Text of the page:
What is the college degree that you should have gotten? Maybe it's the one you did get. But sometimes when people are getting out of college—and they and their friends start hitting the job market—they realize that the opportunities open to grads with their particular major are not necessarily in the career fields they'd like to go after.
Or they realize that the fields they thought they wanted to pursue actually pay a pittance of what new grads with different majors are being offered.
The price of a college education these days is enough to make even the most well-heeled students gulp. So it’s worth thinking of your degree as an investment in your future, not just the next hurdle you have to get over in order to land that first job.
The most valuable degrees are the ones that not only provide an immediate payoff after college but also afford those who pursue them, long-term career satisfaction and the possibility of earnings growth. Here are some degrees that can produce those kinds of results—and that anyone still in school may want to consider.
- STEM (science, technology, engineering, and math) degrees dominate the list of collegiate programs that lead to top-paying careers.
- While some bachelor's degrees in the humanities and social sciences don't typically offer high salaries, they can provide a foundation for a graduate degree and a more lucrative career.
- The value of a college degree is not only measured by the starting salary but also by the potential for long-term wage growth.
If you’re a born problem-solver, engineering might be the ideal degree. Several specialties rank near the top of the list when it comes to high-earning college programs. For example, degrees in petroleum engineering prepare you to design systems for extracting underground oil and gas deposits. A bachelor’s in the field will yield an average salary of $100,778 and may earn you as much as $203,000, with bonuses and profit sharing according to the website Payscale, based on data from May 18, 2022.
Other lucrative bachelor's degrees include operations research and industrial engineering, which focus on the efficient management of human capital and equipment within a business. Even those with just an undergraduate degree generate an average mid-career salary of $96,000, as of May 2022.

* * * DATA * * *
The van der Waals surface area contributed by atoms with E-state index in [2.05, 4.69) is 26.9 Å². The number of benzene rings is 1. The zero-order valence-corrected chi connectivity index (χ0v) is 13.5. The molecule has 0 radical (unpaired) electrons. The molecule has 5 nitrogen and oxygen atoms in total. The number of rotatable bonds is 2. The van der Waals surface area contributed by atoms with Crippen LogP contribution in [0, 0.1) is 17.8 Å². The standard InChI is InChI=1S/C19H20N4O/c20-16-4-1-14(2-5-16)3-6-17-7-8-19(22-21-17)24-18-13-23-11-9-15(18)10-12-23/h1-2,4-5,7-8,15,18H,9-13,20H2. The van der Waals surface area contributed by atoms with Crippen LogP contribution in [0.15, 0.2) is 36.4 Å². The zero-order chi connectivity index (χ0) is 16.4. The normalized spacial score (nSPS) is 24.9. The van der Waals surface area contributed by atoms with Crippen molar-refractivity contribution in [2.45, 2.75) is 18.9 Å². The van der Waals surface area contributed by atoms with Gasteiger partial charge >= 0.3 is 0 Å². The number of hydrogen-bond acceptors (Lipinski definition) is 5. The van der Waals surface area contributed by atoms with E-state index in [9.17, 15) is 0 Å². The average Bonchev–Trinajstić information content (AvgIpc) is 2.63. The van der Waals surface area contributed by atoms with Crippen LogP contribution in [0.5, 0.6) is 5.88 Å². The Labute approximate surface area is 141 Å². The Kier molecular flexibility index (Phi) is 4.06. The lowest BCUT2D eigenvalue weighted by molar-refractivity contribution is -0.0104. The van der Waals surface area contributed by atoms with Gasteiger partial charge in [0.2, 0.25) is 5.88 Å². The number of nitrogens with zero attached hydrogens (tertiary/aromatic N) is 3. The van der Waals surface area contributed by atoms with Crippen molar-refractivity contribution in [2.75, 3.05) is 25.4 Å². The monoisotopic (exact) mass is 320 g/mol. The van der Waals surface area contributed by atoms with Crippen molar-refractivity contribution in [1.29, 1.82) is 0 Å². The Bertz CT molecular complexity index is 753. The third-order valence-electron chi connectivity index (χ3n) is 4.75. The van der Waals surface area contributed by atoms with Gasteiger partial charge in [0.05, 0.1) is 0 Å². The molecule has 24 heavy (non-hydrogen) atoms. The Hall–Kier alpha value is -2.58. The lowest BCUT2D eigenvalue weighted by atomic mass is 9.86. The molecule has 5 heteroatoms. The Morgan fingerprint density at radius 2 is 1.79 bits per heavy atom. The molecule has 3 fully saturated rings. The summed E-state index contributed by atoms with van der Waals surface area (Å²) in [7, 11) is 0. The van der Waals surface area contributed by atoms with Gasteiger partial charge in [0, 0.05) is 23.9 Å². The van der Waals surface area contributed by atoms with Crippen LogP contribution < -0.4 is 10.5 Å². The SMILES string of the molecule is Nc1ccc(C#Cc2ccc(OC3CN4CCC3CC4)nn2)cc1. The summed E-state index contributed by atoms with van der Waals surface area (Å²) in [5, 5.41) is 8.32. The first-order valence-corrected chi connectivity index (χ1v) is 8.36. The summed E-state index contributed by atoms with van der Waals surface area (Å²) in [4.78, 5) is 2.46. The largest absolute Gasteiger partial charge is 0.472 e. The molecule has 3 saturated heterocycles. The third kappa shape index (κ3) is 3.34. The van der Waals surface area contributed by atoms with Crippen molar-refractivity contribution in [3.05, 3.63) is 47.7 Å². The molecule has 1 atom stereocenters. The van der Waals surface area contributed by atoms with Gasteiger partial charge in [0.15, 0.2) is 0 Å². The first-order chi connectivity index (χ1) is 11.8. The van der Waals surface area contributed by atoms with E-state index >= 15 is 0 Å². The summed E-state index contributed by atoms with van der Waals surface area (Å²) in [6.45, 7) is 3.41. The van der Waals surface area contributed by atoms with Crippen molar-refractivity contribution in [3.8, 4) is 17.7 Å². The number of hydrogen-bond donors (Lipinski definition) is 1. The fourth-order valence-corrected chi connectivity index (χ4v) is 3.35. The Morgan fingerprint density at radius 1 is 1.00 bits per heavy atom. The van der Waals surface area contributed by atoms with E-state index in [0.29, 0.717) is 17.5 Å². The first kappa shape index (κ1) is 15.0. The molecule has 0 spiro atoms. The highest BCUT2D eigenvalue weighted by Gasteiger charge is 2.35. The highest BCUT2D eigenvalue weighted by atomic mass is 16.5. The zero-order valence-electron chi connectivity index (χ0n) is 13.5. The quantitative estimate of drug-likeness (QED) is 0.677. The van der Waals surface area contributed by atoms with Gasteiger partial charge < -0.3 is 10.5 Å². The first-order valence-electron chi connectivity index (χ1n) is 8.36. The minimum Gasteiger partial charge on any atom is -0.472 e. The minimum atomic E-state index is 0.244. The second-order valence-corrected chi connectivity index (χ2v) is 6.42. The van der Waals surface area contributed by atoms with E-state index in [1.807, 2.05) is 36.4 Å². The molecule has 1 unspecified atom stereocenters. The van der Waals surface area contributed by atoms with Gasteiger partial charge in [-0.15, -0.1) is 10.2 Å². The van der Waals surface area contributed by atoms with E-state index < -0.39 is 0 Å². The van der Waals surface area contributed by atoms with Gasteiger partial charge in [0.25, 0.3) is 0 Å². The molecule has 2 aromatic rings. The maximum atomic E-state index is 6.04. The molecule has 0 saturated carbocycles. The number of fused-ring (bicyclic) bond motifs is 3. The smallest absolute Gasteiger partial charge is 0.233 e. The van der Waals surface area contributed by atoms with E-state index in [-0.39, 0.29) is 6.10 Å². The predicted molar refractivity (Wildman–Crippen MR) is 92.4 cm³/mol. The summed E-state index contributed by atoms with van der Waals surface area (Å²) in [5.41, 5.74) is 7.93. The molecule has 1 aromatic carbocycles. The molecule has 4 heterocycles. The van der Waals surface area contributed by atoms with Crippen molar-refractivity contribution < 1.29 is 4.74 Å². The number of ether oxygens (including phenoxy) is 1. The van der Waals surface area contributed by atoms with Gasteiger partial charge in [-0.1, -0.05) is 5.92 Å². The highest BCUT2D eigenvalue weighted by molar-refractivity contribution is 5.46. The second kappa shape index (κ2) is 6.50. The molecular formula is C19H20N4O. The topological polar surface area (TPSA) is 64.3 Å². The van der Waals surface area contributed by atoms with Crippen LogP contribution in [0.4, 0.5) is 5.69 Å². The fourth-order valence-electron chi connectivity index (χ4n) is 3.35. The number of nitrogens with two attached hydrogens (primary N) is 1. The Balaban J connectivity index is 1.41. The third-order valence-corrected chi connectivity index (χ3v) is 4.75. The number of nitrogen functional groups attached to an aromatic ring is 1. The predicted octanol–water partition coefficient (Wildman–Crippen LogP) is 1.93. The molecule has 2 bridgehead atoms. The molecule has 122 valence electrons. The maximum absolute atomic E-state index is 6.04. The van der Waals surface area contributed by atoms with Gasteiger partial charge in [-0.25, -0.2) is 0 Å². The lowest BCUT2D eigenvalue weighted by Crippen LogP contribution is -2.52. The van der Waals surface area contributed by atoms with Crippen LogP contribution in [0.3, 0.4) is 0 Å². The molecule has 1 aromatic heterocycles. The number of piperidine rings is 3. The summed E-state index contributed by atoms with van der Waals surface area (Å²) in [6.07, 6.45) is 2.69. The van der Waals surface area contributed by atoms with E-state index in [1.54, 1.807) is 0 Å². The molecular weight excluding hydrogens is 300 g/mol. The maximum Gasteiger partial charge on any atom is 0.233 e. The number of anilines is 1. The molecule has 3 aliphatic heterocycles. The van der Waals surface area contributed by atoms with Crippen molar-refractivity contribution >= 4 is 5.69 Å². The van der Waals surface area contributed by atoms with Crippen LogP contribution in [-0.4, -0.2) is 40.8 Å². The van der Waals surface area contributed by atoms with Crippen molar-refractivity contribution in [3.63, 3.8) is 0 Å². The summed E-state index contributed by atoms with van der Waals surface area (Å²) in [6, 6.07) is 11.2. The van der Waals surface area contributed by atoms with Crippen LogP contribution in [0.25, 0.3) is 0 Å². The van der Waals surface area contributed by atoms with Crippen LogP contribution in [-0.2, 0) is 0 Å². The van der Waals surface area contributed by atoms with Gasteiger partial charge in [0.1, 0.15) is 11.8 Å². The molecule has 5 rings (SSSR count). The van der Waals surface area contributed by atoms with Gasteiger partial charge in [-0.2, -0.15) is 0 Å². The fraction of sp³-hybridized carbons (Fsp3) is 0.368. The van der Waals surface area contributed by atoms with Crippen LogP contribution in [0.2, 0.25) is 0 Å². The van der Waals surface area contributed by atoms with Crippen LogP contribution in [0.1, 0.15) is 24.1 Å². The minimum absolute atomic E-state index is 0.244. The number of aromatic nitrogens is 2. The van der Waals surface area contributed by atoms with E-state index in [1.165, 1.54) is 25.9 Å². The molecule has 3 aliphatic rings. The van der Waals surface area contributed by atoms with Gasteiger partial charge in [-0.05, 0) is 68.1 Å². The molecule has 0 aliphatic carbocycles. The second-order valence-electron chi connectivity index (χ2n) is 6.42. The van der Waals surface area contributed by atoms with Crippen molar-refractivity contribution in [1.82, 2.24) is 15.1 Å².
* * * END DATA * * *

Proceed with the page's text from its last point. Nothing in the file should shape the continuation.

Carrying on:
Other top-paying degrees include systems engineering—a program that focuses on the management of electrical, mechanical, and other complex systems—as well as marine engineering and aeronautical engineering. As of May 2021, per the Bureau of Labor Statistics, chemical engineers earned a median income of $105,550, or $50.75 per hour.
Some of the highest-paying jobs in the country are in the healthcare sector. But you don’t need to become a doctor to bring home a very respectable paycheck. A degree in nursing, for example, provides a competitive salary with a lot less schooling. Registered nurses had a median pay of $77,600 in 2021 according to the Bureau of Labor Statistics (BLS).
While wage growth is a little more tepid than in some fields, there are plenty of opportunities to cash in later in your career. Those who go on to get their master’s degree, for example, can become nurse practitioners, and earn a salary of $123,780, based on the median salary from 2021 from the BLS. Those who go into nursing management can also do well for themselves. Nursing directors, for example, earn $88,558 a year, on average, according to Payscale data from May 4, 2022.
As of May 2022, the long-term outlook for nurses is particularly rosy, with the BLS predicting 9% employment growth between 2020 and 2030, while jobs for nurse practitioners are expected to grow by 45%. The trend is driven in large part by the aging population.
There are many different occupations within the computer and information technology field. Employers are willing to pay big bucks for people who know how to program software, manage computer systems, and manipulate data.
According to the job-search site Indeed, the average person with a computer science degree earns about $104,000, as of data from July 2021, although there is a large range of what someone with this degree might make, based on location and job title.
Below are the median salaries for various IT positions in 2021, according to the BLS.
|Computer and Information Technology Salaries|
|Job Title||Education||Avg. Salary|